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# Bitwise Operators - Find output programs in C with explanation (Set 1)

This section contains find output programs on C language Bitwise Operators; each question has correct output and explanation about the answer.

Predict the output of following programs.

Program - 1

```#include <stdio.h>
int main()
{
unsigned char a=0xAA;
unsigned char b=0;

b= (a&0x0F);

printf("b= %02X\n",b);

return 0;
}
```

Output

```b= 0A
```

Explanation

In the statement (a&0x0F) bit masking is applying on the a, it will return first 4 bits (from 0 to 3) of the a, thus the output will be 0A [in Binary 0000 1010].

Program - 2

```#include <stdio.h>
int main()
{
unsigned char a=0xAA;

if(a & 0x01)
printf("one - true\n");
else
printf("one - false\n");

if(a & 0x02)
printf("two - true\n");
else
printf("two - false\n");

return 0;
}
```

Output

```one - false
two - true
```

Explanation

Bitwise AND '&' returns true if specified bit is set (high), here binary value of a will be (1010 1010), thus, statement (a & 0x01) will return false, because first bit of the a is low (0) and the statement (a & 0x02) will return true because second bit of the a is set (1).

Program - 3

```#include <stdio.h>
int main()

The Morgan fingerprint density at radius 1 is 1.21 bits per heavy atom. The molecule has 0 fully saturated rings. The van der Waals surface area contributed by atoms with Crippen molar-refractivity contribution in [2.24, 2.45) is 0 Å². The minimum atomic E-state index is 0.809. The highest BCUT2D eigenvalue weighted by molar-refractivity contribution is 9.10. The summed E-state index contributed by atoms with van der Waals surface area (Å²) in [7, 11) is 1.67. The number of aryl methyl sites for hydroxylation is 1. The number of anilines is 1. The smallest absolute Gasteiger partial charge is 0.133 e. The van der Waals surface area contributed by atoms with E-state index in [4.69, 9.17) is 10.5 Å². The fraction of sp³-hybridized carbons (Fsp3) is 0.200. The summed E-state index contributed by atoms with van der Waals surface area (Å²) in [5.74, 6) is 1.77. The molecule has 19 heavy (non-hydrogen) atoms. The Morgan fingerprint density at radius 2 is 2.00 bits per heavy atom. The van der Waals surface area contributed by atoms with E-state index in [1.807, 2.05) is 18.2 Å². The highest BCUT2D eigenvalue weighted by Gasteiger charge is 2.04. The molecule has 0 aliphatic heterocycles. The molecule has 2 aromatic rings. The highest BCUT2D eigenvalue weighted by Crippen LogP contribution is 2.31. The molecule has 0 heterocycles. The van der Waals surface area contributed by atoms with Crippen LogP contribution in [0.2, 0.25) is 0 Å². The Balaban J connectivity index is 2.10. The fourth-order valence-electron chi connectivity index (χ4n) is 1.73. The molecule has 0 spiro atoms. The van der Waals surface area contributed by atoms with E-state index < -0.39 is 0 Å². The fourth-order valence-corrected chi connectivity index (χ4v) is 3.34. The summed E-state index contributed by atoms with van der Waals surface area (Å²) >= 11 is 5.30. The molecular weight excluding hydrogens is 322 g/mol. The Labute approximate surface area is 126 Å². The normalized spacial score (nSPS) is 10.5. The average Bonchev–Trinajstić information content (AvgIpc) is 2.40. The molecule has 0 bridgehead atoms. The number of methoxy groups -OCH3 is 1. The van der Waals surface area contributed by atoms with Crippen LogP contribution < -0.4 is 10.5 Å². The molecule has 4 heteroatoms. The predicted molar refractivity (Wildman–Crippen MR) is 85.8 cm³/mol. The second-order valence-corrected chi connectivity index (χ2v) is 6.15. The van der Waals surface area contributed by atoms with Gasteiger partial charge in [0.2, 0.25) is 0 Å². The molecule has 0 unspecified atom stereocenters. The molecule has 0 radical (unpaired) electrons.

{
unsigned char a=0xAA;

printf("a= %02X\n",a);

if(a | 0x01)
printf("true\n");
else
printf("false\n");

return 0;
}
```

Output

```a= AA
true
```

Explanation

Bitwise OR '|' operator returns true, if any bit (from both operands, on specific position) is set (1)/high. In the statement (a | 0x01) [ in Binary: 1010 1010 & 0000 0001] first bit of second operand is true, thus, this statement will return 1 and condition will be true.

Program - 4

```#include <stdio.h>
int main()
{
unsigned char a=0x00;

a= a|0x01;
a= a|0x02;
a= a|0x04;
a= a|0x08;

printf("a= %02X\n",a);

return 0;
}
```

Output

```a= 0F
```

Explanation

Here, bitwise OR operator will add the particular bit by 1.
a= a|0x01; [Here, bit  will be 1 (because it was 0).
a= a|0x02; [Here, bit  will be 1 (because it was 0).
a= a|0x04; [Here, bit  will be 1 (because it was 0).
a= a|0x08; [Here, bit  will be 1 (because it was 0).
Thus, the final output will be '0F' (all four bits from 0 to 3 are set now).

Program - 5

```#include <stdio.h>
int main()
{
unsigned char a=0x00;

a = ~a;

printf("a= %02X\n",a);

return 0;
}
```

Output

```a= FF
```

Explanation

Bitwise NOT/ Negation/ One's compliment operator (~) reverses the bit(s) from 0 to 1 and 1 to 0, in this program value of a is 0x00 (in Binary: 0000 0000), statement a = ~a will reverse all the bits and assigned them into variable a again, then, the value of a will be 0xFF [in Binary: 1111 1111].

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